It is well-entrenched in the minds of consumers and hair care scientists that chemical treatments weaken hair and lead to higher breakage. The traditional scientific explanation for this occurrence involves depletion of strength-supporting cystine cross-links within the hair structure. However, it appears that this explanation is only partially true. Conventional tensile measurements show diminished mechanical properties after these treatments but the effects generally are rather minor. For example, a permanent coloring treatment will likely decrease the dry-state break stress by 5% or less. Of course, consumers repeatedly apply such treatments every 4-6 weeks because of new hair growth, and it is well-known that compromised hair is more prone to additional damage. It is still perhaps somewhat surprising that relatively meager changes in tensile strength lead to such large consumer-perceived effects. The data in Figure 4 provides an explanation for this occurrence; that is, chemical damage also increases grooming forces that subsequently translate into higher fatiguing forces and an exponentially higher tendency for breakage. Indeed, this model suggests that the contribution from this increased friction greatly outweighs the compromised tensile properties in terms of exacerbating hair breakage.


Modeling associated with single fiber fatigue testing experiments provides novel insight into the contributors for hair breakage. For example, much has been stated in this article about the exponential relationship between the applied stress and the tendency for breakage. However, recall that stress represents force per unit area, and so there is also an exponential relationship between the dimensions of hair and the tendency for breakage. In short, it is evident that individuals with fine hair are greatly predisposed to higher levels of breakage. Another especially noteworthy, and rather unexpected, discovery from this work involves the considerable effect of the relative humidity on breakage—where high humidity conditions lead to an especially high tendency for breakage.1, 5, 6

Interestingly, this fatigue approach generally shows larger differences between treatments/conditions than seen when performing conventional tensile testing. For example, a 10% reduction in break stress by the traditional approach may equate to a tenfold decrease in the number of cycles-to-breakage in a fatigue experiment. Consequently, it is entirely possible that the tendency to perform quick and easy stress-strain experiments as an indicator of hair “strength” has led to considerable underestimation as to the effects of deleterious treatments and conditions on the propensity for hair breakage. Nonetheless, the findings described herein also suggest the best means to address this issue. Namely, the use of conditioner treatments that lubricate the hair surface leads to a reduction in fatiguing forces and allows the S-N Curve to work in the formulator’s favor. As such, dramatic decreases in hair breakage are obtained without any alteration of the intrinsic tensile properties.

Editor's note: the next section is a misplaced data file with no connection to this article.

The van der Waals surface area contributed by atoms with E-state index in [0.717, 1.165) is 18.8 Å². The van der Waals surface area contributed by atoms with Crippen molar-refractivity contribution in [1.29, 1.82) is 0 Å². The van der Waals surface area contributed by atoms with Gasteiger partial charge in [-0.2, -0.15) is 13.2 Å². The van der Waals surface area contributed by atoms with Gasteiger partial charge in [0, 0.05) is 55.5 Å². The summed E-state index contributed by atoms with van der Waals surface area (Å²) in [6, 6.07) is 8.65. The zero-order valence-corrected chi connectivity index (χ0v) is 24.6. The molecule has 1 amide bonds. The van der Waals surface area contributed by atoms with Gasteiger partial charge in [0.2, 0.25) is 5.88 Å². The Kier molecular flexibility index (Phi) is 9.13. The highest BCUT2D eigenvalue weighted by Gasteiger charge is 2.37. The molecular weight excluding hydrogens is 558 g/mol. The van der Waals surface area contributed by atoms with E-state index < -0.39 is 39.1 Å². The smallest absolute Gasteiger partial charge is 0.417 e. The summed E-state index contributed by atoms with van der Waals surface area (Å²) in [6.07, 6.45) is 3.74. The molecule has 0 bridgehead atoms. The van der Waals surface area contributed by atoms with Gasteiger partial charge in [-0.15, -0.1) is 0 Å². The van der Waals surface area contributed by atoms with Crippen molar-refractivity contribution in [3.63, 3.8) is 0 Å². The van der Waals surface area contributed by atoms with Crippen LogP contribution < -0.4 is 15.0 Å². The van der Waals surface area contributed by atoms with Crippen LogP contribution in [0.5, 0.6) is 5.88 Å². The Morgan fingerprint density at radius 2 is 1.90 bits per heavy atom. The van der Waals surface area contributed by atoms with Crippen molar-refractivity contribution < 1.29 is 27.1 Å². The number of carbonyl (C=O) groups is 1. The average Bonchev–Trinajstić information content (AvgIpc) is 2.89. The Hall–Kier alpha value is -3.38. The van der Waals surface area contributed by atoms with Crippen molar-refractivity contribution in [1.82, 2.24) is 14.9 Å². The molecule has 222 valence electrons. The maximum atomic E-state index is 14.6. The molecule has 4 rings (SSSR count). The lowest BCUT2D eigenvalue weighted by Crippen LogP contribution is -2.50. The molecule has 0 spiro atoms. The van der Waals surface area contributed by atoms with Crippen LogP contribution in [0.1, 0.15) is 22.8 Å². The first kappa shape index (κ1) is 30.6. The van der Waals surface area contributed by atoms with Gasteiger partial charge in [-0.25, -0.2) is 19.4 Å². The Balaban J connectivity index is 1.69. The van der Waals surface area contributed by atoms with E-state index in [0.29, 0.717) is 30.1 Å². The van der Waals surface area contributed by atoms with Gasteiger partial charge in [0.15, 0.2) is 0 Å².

The drawback of the single fiber fatigue approach, at least in its present form, involves the slow rate of data acquisition. Moreover, a high number of data points are required for suitable confidence in outcomes and consequently, this approach is best viewed as a research tool as opposed to a screening technique. However, repeated grooming experiments represent a dramatic and highly consumer-relevant manifestation of the underlying theories that are more appropriate as a routine testing method.


  1. TA Evans, Measuring hair strength—Part 1: Stress-strain curves, Cosm & Toil 128(8) 590–594, (2013)
  2. TA Evans, Fatigue testing of hair—A statistical analysis of hair breakage, J Cosmet Sci 60 599–616 (2009)
  3. TA Evans, Evaluating hair conditioning with instrumental combing, Cosm & Toil 126(8) 558–563 (2011)
  4. TA Evans and K Park, A statistical analysis of hair breakage. II. Repeated grooming experiments, J Cosmet Sci 61 439–455 (2010)
  5. TA Evans, Hair breakage, in Practical Modern Hair Science, T Evans and RR Wickett, eds, Alluredbooks, Carol Stream, IL USA (2012)
  6. TA Evans, A statistical analysis of hair breakage, part III–Modeling the contributors to hair breakage using fatigue experiments, in press